Kevin Burkholder: 'We need to listen to both sides'
City council candidate Kevin Burkholder, appointed in April to fill Chris Costello’s seat, is running unopposed for the last two years on Costello’s original term.
He said the council should have open discussions in meetings unless an executive session is necessary to discuss a personnel matter.
He also thinks council members should have plenty of time to think things over before making decisions.
“I’d like to see it brought up, have some discussion, and make a decision at a later meeting,” Burkholder said. “I think the sooner we get started on something, the better information we get.”
Taxes should be reduced by looking at what purchases are actually needed, he said.
Asked what changes are needed to do a better job with the city budget, Burkholder said this year’s budget process was completely new to him. He would have liked to have had more discussion before having to make a decision.
He likes the ideas of doing budget planning the way Hillsboro does. The council draws up a budget, then talks about it at every meeting until the budget hearing.
“We decided to have Scot Loyd help us with that this year because (city administrator) Brogan (Jones) is so new,” Burkholder said, adding that Loyd doesn’t make judgment decisions.
If Burkholder had to increase revenue, he’d be flexible about raising sales tax.
“I guess I’d have to talk to other council members and see what is less impactful on everybody,” he said.
He’d also like to look at how Marion compares with other towns.
“I’m open to any options,” Burkholder said. “That’s why I would want to compare with other towns.”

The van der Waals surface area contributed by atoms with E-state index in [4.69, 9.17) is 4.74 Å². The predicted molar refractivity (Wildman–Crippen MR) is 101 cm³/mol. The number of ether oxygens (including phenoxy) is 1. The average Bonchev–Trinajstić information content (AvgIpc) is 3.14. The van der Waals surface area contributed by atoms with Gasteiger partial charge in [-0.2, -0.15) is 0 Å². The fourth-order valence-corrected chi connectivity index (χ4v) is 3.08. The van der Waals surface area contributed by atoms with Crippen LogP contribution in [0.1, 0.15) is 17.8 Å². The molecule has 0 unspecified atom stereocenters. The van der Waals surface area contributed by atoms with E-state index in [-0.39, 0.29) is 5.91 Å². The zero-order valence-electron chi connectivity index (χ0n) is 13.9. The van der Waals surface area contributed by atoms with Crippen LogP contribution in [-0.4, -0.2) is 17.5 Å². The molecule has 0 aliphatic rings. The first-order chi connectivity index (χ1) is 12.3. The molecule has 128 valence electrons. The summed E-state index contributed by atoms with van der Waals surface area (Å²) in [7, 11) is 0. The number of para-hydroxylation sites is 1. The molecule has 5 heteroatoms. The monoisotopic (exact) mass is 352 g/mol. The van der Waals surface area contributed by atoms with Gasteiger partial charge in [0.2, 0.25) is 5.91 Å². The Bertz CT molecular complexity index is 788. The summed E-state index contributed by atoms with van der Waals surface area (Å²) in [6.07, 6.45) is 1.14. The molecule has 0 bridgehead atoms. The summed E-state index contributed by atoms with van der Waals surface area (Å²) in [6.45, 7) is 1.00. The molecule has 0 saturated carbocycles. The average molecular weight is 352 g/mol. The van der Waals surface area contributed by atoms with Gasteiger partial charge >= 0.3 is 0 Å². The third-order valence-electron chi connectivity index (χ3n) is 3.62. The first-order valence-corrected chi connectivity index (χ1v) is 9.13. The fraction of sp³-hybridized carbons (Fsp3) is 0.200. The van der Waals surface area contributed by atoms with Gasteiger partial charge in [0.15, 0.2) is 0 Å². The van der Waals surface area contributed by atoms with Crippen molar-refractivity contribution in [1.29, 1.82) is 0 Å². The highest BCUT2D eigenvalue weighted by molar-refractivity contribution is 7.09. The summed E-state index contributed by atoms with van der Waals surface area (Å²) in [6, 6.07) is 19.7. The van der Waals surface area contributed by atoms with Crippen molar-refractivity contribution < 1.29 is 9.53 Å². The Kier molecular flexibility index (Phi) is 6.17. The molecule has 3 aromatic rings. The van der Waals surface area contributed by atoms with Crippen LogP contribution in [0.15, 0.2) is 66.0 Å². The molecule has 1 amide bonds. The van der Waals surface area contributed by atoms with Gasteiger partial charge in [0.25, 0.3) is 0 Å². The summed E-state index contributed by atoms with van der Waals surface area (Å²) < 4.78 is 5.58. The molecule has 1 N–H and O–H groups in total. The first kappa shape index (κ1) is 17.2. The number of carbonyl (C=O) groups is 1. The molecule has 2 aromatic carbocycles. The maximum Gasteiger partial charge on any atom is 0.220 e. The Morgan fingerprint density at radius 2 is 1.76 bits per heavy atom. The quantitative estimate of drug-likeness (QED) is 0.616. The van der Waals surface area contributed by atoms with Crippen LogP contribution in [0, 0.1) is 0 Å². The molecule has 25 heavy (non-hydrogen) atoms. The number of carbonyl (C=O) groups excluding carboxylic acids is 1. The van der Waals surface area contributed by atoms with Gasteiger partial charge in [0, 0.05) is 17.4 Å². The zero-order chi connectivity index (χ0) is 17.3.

To build reserves, the city administrator should work with department heads to find out what actually is needed, Burkholder said.
Although department heads are responsible for overseeing their own departments and should be allowed to spend money, he also wants council members to make decisions on big-ticket items and review city finances regularly.
“I would definitely like to see how we’re doing on a monthly basis,” he said.
Marion has received much scrutiny in the past several weeks because of an Aug. 11 raid on the Marion County Record and the homes of its co-owners and Vice Mayor Ruth Herbel.
Burkholder was newly on the council when the incident took place.
Asked what he thought might have been done to avoid that incident, he said it would have been better to have a city administrator in place to do a background check on Gideon Cody before he was hired. Instead, council member Zach Collett informally checked out Cody.
“I don’t think it was any more Zach Collett’s responsibility than anyone else,” Burkholder said. “I don’t remember that ever being discussed.”
He doesn’t know whether he would have suspended Cody sooner than Mayor David Mayfield did.
When he first got on the council, Burkholder was trying to learn. Now he’s not afraid to ask questions.
“I want to understand it,” he said. “I would like to have a better understanding of what the city has and what it needs.”
Marion’s council structure varies from the forms other cities have, and change to the current structure was never submitted to a public vote.
“I’d like to look into it a little more, and I’d like to see what Hillsboro does, and maybe some of the other towns,” he said.
Burkholder said communication with Marion residents was important and he wanted people to feel comfortable talking to council members.
“I think we need to listen to both sides of the issues,” he said. “I definitely would like to get some of the discord stopped.”
For Marion’s growth he wants to find ways to attract young people with children to the community.
Last modified Nov. 2, 2023